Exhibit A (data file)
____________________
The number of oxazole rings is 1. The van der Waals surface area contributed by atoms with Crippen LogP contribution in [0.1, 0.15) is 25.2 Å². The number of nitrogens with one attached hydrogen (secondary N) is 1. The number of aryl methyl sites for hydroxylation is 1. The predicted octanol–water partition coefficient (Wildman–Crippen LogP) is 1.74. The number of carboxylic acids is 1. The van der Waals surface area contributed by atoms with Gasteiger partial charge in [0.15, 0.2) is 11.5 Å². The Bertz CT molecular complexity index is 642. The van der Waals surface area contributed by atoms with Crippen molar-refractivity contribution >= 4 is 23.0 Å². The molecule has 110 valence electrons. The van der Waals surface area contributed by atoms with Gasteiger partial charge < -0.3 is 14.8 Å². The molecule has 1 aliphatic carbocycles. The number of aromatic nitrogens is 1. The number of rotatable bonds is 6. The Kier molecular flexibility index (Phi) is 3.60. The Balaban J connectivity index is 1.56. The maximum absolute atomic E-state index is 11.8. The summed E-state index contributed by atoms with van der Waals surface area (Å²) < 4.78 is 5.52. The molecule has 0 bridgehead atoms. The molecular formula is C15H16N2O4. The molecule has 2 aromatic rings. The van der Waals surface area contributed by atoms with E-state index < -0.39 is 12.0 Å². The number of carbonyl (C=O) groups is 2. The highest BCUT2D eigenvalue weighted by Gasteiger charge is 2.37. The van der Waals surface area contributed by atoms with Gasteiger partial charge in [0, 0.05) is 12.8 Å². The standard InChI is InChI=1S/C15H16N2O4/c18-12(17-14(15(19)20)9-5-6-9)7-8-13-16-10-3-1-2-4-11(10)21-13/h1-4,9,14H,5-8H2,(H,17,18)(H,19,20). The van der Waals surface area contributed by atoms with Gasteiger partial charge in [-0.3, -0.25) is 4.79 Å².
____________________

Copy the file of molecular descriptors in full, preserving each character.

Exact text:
The number of oxazole rings is 1. The van der Waals surface area contributed by atoms with Crippen LogP contribution in [0.1, 0.15) is 25.2 Å². The number of nitrogens with one attached hydrogen (secondary N) is 1. The number of aryl methyl sites for hydroxylation is 1. The predicted octanol–water partition coefficient (Wildman–Crippen LogP) is 1.74. The number of carboxylic acids is 1. The van der Waals surface area contributed by atoms with Gasteiger partial charge in [0.15, 0.2) is 11.5 Å². The Bertz CT molecular complexity index is 642. The van der Waals surface area contributed by atoms with Crippen molar-refractivity contribution >= 4 is 23.0 Å². The molecule has 110 valence electrons. The van der Waals surface area contributed by atoms with Gasteiger partial charge < -0.3 is 14.8 Å². The molecule has 1 aliphatic carbocycles. The number of aromatic nitrogens is 1. The number of rotatable bonds is 6. The Kier molecular flexibility index (Phi) is 3.60. The Balaban J connectivity index is 1.56. The maximum absolute atomic E-state index is 11.8. The summed E-state index contributed by atoms with van der Waals surface area (Å²) < 4.78 is 5.52. The molecule has 0 bridgehead atoms. The molecular formula is C15H16N2O4. The molecule has 2 aromatic rings. The van der Waals surface area contributed by atoms with E-state index < -0.39 is 12.0 Å². The number of carbonyl (C=O) groups is 2. The highest BCUT2D eigenvalue weighted by Gasteiger charge is 2.37. The van der Waals surface area contributed by atoms with Gasteiger partial charge in [0, 0.05) is 12.8 Å². The standard InChI is InChI=1S/C15H16N2O4/c18-12(17-14(15(19)20)9-5-6-9)7-8-13-16-10-3-1-2-4-11(10)21-13/h1-4,9,14H,5-8H2,(H,17,18)(H,19,20). The van der Waals surface area contributed by atoms with Gasteiger partial charge in [-0.3, -0.25) is 4.79 Å².